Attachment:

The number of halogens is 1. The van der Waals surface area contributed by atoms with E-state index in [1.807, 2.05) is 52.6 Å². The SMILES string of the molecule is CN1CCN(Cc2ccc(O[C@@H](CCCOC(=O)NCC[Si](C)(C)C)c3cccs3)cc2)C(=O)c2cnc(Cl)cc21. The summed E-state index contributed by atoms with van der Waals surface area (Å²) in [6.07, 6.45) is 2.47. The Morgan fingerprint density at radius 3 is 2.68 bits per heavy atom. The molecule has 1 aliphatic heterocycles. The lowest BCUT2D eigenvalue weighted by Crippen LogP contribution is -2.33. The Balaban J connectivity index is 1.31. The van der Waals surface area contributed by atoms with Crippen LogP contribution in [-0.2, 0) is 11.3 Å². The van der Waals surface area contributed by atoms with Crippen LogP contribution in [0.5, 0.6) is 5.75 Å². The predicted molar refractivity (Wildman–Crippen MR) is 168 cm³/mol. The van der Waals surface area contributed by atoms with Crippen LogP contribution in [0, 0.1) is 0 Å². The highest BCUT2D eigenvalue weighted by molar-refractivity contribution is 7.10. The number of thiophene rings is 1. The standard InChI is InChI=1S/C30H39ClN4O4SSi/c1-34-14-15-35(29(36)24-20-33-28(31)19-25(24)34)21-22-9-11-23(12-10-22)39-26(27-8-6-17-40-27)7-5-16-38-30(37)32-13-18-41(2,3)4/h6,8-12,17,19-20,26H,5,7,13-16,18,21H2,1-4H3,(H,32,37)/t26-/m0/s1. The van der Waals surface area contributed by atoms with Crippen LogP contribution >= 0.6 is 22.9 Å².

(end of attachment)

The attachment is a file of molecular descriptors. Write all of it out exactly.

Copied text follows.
The number of halogens is 1. The van der Waals surface area contributed by atoms with E-state index in [1.807, 2.05) is 52.6 Å². The SMILES string of the molecule is CN1CCN(Cc2ccc(O[C@@H](CCCOC(=O)NCC[Si](C)(C)C)c3cccs3)cc2)C(=O)c2cnc(Cl)cc21. The summed E-state index contributed by atoms with van der Waals surface area (Å²) in [6.07, 6.45) is 2.47. The Morgan fingerprint density at radius 3 is 2.68 bits per heavy atom. The molecule has 1 aliphatic heterocycles. The lowest BCUT2D eigenvalue weighted by Crippen LogP contribution is -2.33. The Balaban J connectivity index is 1.31. The van der Waals surface area contributed by atoms with Crippen LogP contribution in [-0.2, 0) is 11.3 Å². The van der Waals surface area contributed by atoms with Crippen LogP contribution in [0.5, 0.6) is 5.75 Å². The predicted molar refractivity (Wildman–Crippen MR) is 168 cm³/mol. The van der Waals surface area contributed by atoms with Crippen LogP contribution in [0, 0.1) is 0 Å². The highest BCUT2D eigenvalue weighted by molar-refractivity contribution is 7.10. The number of thiophene rings is 1. The standard InChI is InChI=1S/C30H39ClN4O4SSi/c1-34-14-15-35(29(36)24-20-33-28(31)19-25(24)34)21-22-9-11-23(12-10-22)39-26(27-8-6-17-40-27)7-5-16-38-30(37)32-13-18-41(2,3)4/h6,8-12,17,19-20,26H,5,7,13-16,18,21H2,1-4H3,(H,32,37)/t26-/m0/s1. The van der Waals surface area contributed by atoms with Crippen LogP contribution >= 0.6 is 22.9 Å².